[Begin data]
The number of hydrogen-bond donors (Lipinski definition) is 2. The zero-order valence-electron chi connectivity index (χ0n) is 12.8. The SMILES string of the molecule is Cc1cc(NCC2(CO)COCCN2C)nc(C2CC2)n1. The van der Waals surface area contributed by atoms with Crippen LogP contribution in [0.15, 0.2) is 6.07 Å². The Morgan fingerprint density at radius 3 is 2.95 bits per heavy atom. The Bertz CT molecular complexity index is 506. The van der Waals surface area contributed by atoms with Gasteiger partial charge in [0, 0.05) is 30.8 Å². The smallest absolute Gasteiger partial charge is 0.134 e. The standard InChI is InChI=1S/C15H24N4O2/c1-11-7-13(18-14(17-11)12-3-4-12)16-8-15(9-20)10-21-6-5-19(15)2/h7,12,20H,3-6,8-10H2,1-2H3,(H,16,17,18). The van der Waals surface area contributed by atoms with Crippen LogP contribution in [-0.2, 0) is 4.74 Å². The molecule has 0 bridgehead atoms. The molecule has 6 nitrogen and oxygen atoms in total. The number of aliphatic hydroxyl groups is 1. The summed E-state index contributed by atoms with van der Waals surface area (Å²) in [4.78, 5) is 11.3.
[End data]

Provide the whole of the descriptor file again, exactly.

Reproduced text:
The number of hydrogen-bond donors (Lipinski definition) is 2. The zero-order valence-electron chi connectivity index (χ0n) is 12.8. The SMILES string of the molecule is Cc1cc(NCC2(CO)COCCN2C)nc(C2CC2)n1. The van der Waals surface area contributed by atoms with Crippen LogP contribution in [0.15, 0.2) is 6.07 Å². The Morgan fingerprint density at radius 3 is 2.95 bits per heavy atom. The Bertz CT molecular complexity index is 506. The van der Waals surface area contributed by atoms with Gasteiger partial charge in [0, 0.05) is 30.8 Å². The smallest absolute Gasteiger partial charge is 0.134 e. The standard InChI is InChI=1S/C15H24N4O2/c1-11-7-13(18-14(17-11)12-3-4-12)16-8-15(9-20)10-21-6-5-19(15)2/h7,12,20H,3-6,8-10H2,1-2H3,(H,16,17,18). The van der Waals surface area contributed by atoms with Crippen LogP contribution in [-0.2, 0) is 4.74 Å². The molecule has 0 bridgehead atoms. The molecule has 6 nitrogen and oxygen atoms in total. The number of aliphatic hydroxyl groups is 1. The summed E-state index contributed by atoms with van der Waals surface area (Å²) in [4.78, 5) is 11.3.